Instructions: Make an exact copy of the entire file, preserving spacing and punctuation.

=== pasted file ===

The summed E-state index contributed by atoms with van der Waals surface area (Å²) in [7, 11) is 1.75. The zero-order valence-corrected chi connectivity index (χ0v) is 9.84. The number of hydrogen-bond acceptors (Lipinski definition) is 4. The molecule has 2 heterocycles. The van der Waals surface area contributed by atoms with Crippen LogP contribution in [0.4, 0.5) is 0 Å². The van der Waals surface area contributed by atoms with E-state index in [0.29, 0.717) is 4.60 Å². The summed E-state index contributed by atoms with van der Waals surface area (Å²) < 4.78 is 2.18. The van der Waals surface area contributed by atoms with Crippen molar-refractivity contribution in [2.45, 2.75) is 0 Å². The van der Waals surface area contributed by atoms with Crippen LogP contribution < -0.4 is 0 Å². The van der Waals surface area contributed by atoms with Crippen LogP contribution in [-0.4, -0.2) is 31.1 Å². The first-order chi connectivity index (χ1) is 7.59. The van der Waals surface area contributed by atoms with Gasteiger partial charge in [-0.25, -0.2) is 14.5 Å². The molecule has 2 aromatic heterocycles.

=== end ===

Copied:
The summed E-state index contributed by atoms with van der Waals surface area (Å²) in [7, 11) is 1.75. The zero-order valence-corrected chi connectivity index (χ0v) is 9.84. The number of hydrogen-bond acceptors (Lipinski definition) is 4. The molecule has 2 heterocycles. The van der Waals surface area contributed by atoms with Crippen LogP contribution in [0.4, 0.5) is 0 Å². The van der Waals surface area contributed by atoms with E-state index in [0.29, 0.717) is 4.60 Å². The summed E-state index contributed by atoms with van der Waals surface area (Å²) < 4.78 is 2.18. The van der Waals surface area contributed by atoms with Crippen molar-refractivity contribution in [2.45, 2.75) is 0 Å². The van der Waals surface area contributed by atoms with Crippen LogP contribution < -0.4 is 0 Å². The van der Waals surface area contributed by atoms with Crippen LogP contribution in [-0.4, -0.2) is 31.1 Å². The first-order chi connectivity index (χ1) is 7.59. The van der Waals surface area contributed by atoms with Gasteiger partial charge in [-0.25, -0.2) is 14.5 Å². The molecule has 2 aromatic heterocycles.